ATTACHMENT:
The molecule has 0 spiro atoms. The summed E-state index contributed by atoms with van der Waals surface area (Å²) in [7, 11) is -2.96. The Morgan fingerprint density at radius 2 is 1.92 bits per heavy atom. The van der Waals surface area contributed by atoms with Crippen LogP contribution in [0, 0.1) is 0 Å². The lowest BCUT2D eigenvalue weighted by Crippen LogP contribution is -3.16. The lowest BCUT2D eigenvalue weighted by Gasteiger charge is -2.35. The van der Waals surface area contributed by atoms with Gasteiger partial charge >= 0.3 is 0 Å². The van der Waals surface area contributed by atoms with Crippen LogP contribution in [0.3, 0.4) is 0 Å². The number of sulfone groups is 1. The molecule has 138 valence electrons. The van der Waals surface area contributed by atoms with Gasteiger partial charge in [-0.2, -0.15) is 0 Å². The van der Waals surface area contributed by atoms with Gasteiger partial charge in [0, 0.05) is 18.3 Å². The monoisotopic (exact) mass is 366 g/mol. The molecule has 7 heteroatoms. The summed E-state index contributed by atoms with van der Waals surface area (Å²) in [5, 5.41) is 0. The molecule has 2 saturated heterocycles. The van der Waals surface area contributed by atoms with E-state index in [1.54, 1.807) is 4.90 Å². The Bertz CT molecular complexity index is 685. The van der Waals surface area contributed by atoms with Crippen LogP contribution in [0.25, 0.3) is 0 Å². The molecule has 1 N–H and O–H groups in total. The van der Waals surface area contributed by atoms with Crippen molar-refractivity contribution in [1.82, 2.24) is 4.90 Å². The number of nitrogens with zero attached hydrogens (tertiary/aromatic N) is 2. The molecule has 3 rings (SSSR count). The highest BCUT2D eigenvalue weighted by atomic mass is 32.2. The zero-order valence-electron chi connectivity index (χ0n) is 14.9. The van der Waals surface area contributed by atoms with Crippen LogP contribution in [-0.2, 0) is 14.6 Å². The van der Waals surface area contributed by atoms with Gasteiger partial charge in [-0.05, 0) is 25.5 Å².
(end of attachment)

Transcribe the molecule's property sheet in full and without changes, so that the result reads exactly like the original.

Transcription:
The molecule has 0 spiro atoms. The summed E-state index contributed by atoms with van der Waals surface area (Å²) in [7, 11) is -2.96. The Morgan fingerprint density at radius 2 is 1.92 bits per heavy atom. The van der Waals surface area contributed by atoms with Crippen LogP contribution in [0, 0.1) is 0 Å². The lowest BCUT2D eigenvalue weighted by Crippen LogP contribution is -3.16. The lowest BCUT2D eigenvalue weighted by Gasteiger charge is -2.35. The van der Waals surface area contributed by atoms with Gasteiger partial charge >= 0.3 is 0 Å². The van der Waals surface area contributed by atoms with Crippen LogP contribution in [0.3, 0.4) is 0 Å². The number of sulfone groups is 1. The molecule has 138 valence electrons. The van der Waals surface area contributed by atoms with Gasteiger partial charge in [-0.2, -0.15) is 0 Å². The van der Waals surface area contributed by atoms with Gasteiger partial charge in [0, 0.05) is 18.3 Å². The monoisotopic (exact) mass is 366 g/mol. The molecule has 7 heteroatoms. The summed E-state index contributed by atoms with van der Waals surface area (Å²) in [5, 5.41) is 0. The molecule has 2 saturated heterocycles. The van der Waals surface area contributed by atoms with E-state index in [1.54, 1.807) is 4.90 Å². The Bertz CT molecular complexity index is 685. The van der Waals surface area contributed by atoms with Crippen LogP contribution in [0.25, 0.3) is 0 Å². The molecule has 1 N–H and O–H groups in total. The van der Waals surface area contributed by atoms with Crippen molar-refractivity contribution in [1.82, 2.24) is 4.90 Å². The number of nitrogens with zero attached hydrogens (tertiary/aromatic N) is 2. The molecule has 3 rings (SSSR count). The highest BCUT2D eigenvalue weighted by atomic mass is 32.2. The zero-order valence-electron chi connectivity index (χ0n) is 14.9. The van der Waals surface area contributed by atoms with Crippen LogP contribution in [-0.2, 0) is 14.6 Å². The van der Waals surface area contributed by atoms with Gasteiger partial charge in [-0.05, 0) is 25.5 Å².